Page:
Tag Archives: J.K. Rowling

LitBits 15

It’s a gorgeous day in the neighbourhood and I’m off work today because I put in extra hours last week. Woohoo! Perfect time to share some more literary tidbits with you.

1. This first one is just a little selfish. It’s a bit of news about me! Broadsheet Magazine (Canadian fiction that’s easy to pick up) is holding a literary fundraiser that I either blogged about or tweeted before so you might already know about it…and I won tickets to go! Which is great! Exciting! Woohoo! Not so great is our pockets are so empty I don’t even know yet how I’m going to get there. They’re totally on crack at VIARail, because the last time I went to Toronto the return ticket was just over $70 and now it’s almost a whopping $170, if I come home on Sat. If I come home Friday it’s $120. Yes, I’m booking less than a week in advance, but really?? This is a mere two-hour ride each way we’re talking here, and you have to buy your food if you can’t make it two hours without. ANYWAY. Far be it for me to argue with VIA, but for sure it’s cheaper to drive. Except that C will have the car for work and I don’t drive the highways yet. This is just another reason I abhor this town and being all the way out here—never mind that I should get my ass going on the G status. MOVING ON (I’ll get to TO): The event is this Thursday, and Sarah Selecky, Jessica Westhead, and Matthew J. Trafford will be reading (and signing my books!), along with publishers like Coach House (and Evan Munday) and Cormorant, and there will be drinks and merriment and schmoozing and major prizes galore. This is where the funds are going:

All funds raised from the event will go towards paying authors for our pilot issue (due out in the fall) and other vital start-up costs (those racks and boxes you pick up magazines from don’t come cheap). Broadsheet will, for the time being, remain an unpaid labour of love for 4 pasty publishing professionals and your gracious help goes a long way toward making it a reality. Please take the time to say hello to one of us at the event–if you don’t know who we look like, just ask sombody else at the party, as it’s likely to be one of our parents.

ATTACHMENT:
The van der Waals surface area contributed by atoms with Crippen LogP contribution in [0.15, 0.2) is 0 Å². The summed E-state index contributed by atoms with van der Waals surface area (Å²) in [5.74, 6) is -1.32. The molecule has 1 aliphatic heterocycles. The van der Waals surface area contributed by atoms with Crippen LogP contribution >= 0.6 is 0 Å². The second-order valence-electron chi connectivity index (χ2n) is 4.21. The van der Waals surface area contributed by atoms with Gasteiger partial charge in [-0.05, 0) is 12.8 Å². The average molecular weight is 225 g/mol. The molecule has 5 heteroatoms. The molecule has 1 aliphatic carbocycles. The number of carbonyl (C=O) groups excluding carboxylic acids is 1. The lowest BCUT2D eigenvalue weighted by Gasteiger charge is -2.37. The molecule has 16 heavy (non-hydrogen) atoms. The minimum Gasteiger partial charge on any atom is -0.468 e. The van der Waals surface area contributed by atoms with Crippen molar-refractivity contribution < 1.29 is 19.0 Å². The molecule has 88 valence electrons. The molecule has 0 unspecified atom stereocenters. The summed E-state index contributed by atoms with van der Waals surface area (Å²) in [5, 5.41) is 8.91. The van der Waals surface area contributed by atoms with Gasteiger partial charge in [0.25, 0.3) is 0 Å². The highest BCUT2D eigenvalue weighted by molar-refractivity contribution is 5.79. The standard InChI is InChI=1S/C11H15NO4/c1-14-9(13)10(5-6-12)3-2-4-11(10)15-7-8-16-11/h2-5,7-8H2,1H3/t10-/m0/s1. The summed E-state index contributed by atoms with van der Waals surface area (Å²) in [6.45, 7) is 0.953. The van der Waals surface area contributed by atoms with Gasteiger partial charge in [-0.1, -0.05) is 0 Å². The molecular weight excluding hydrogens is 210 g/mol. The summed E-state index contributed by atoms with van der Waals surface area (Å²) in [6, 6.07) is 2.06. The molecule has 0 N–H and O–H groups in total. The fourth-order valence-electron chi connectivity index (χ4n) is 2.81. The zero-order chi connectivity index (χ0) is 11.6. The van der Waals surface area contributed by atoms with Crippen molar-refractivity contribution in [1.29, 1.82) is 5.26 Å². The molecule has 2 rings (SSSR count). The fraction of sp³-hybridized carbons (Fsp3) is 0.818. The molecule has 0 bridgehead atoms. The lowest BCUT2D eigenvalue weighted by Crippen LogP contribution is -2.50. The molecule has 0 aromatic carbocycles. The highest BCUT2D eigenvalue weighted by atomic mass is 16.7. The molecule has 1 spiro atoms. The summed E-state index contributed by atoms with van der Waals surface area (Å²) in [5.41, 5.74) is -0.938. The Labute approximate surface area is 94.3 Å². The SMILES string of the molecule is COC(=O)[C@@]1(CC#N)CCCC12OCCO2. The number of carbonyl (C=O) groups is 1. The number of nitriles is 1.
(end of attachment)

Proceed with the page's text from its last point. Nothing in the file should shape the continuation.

Tickets will run you $30. Follow this link to get your tickets now.

If you can, please come! I’ d love to meet you but also it’s a really great cause and it promises fun! and prizes! I’ve decided to take my sister with me since we share all this stuff already and I won’t have to be constantly whispering, “And that’s so and so…she wrote…”

2. Readers looking for what to read next, beware! Here’s a very interesting piece I read last week called “What Shoppers Don’t Realize about Amazon Reviews.” (Thanks to Brenna at Lit Musings for calling my attention to it!) Personally, I don’t give a rip whether the reviewer bought the book or was given it free, and I don’t care if they choose not to review books they know will bring them negative ratings. I’m not concerned with what they don’t review. But I care a great deal that what they do review is honest and coming out of a desire to help a reader decide about a book or to share their thoughts on what they just read, rather than reviewing for free books or good status. This is what concerns me most:

For Amazon’s unpaid customer reviewers, the only tangible benefit of their “job”—and the study indeed found that for top reviewers reviewing is akin to a second “career,” a “crossover occupation”—is any free books and products they receive. The way to keep those freebies flowing is to pump out glowing book reviews.

Some 88 percent of respondents reported that most or all of the reviews they wrote were positive. “I don’t want to make waves, and I don’t want to offend the author,” one said. “I’m in the midst of writing a book myself, and I’m thinking it might be prudent not to be TOO overly critical of books that go through the traditional publishing process.”

If they’re not paid, they are going to find other incentives and motivations—which may in some cases work at cross purposes with their primary mandate, to produce honest and independent-minded reviews.

Something for us bloggers to think about, yes? It’s not the first time this has popped up. The way I read this, particularly the second and third paragraphs, is not that they will put up only great reviews but that their reviews might not be totally honest: they don’t want to be too harsh, they don’t want to stir the pot, they don’t want to get “unhelpful” ratings, etc. So they aren’t truly reviewing the book at all then, I think.